Recent economic indicators are not very encouraging for those hoping that inflation in the euro area will soon return to the ECB's 2% target. Economic growth decelerated sharply in 2018 and the previous acceleration in inflation was completely reversed in the final months of the year. Core inflation has not yet picked up, although stronger wage increases would have justified hopes of such a development. However, the slowdown in consumer demand growth has probably prompted entrepreneurs to reduce their profit margins rather than increase prices.
Low inflation in the eurozone also reflects the adjustment process whereby peripheral euro area countries continue to make up for competitiveness losses that occurred before the euro debt crisis. This is still not complete and implies that their inflation rates should remain below that of Germany. Consequently, as long as German inflation remains below 2%, average eurozone inflation cannot really get close to 2%.
A stronger stimulation of the German economy, and in particular of German consumption, could accelerate the process by stimulating German inflation. But such a stimulus is unlikely. A significant acceleration of German inflation to above 2% is therefore also unlikely. As other large euro area countries will have to keep their inflation levels below German levels for a long time to come in order to restore their competitiveness, a return to average inflation in the euro area close to the ECB's 2% target is likely to be a very long-term effort.
This is a report of the panel discussion, following the masterclass of Mathias Dewatripont, at the Universiteit Antwerpen, on April 4th, 2019.
Masterclass at the Universiteit Antwerpen, April 4th, 2019.
This is a report of the conference on ‘Quantitative Easing’, organised by Het Financieel Forum West-Vlaanderen, which took place on April 2nd, 2019 in Kortrijk.
The issue of non-performing loans (NPLs) in Europe continues to be a focal point of attention for the banking system, both at national and European level. This article explores the origins and causes of the accumulation of NPLs in Europe and explains why they have been and continue to be an important challenge that needs to be tackled. The reduction of NPLs in the EU banking sector is in fact encouraging and substantial progress is being made. Nevertheless, NPLs remain a significant challenge to the profitability and viability of EU banks, and economic growth at large. Attention also needs to be drawn to the clear and important EU dimension to reducing NPLs, as well as preventing their renewed build-up in the future, given the interconnectedness of the banking system of the EU and particularly of the euro area. In this respect, there is a clear connection with the "Action Plan to Tackle Non-Performing Loans In Europe", which was endorsed by finance ministers in the ECOFIN Council in July 2017. The contribution also touches upon the link with the wider agenda of advancing risk reduction and risk sharing in the EU. Most importantly, the contribution elaborates upon the actions that the European Commission has taken to address NPLs, what their main objectives are and how they could affect the EU banking sector.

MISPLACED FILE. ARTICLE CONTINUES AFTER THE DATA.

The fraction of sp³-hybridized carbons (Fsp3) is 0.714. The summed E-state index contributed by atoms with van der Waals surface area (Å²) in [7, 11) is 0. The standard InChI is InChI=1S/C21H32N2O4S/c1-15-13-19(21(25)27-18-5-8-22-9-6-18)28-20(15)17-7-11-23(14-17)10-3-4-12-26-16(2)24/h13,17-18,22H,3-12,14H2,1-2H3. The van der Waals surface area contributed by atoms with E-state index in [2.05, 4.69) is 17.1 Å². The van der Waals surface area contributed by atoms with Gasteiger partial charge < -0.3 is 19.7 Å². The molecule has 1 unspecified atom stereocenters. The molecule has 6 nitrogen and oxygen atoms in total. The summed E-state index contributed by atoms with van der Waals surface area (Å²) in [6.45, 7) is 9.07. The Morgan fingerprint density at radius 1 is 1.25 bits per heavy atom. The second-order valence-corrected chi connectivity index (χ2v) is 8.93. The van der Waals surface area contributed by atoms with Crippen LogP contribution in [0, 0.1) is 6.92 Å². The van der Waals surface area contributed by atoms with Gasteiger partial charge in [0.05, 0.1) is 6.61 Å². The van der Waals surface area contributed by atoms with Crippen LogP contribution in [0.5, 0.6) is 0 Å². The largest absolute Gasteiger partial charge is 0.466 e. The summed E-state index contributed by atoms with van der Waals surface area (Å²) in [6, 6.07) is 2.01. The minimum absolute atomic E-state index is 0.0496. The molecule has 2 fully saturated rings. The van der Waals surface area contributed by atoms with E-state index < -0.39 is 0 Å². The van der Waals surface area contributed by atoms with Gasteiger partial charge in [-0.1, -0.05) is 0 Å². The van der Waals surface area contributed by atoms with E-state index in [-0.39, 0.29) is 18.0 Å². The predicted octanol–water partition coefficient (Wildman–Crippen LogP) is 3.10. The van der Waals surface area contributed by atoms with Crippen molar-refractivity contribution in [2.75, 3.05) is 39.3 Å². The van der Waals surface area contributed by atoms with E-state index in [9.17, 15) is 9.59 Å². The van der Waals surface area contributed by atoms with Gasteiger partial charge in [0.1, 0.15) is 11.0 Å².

The Eurosystem has spent 73.4 billion euros on Belgian Public Sector Securities between March 2015 and December 2018. It is believed that these purchases concerned mainly, if not entirely, Belgian OLOs issued by the federal government. Together with other non-standard measures taken by the ECB, this quantitative easing has exerted downward pressure on Belgian bond yields. Now that net buying of public sector securities has come to an end, it is worth looking at interest rate developments. Interest rates did not increase until now, and the federal government debt servicing costs which were for the first time lower than 2.0% of GDP in 2018, would further decline in 2019. Projections by the Belgian Debt Agency show that debt servicing costs would not materially rise, not even in the long term, when scenarios of rising rates are combined with very conservative debt management strategies.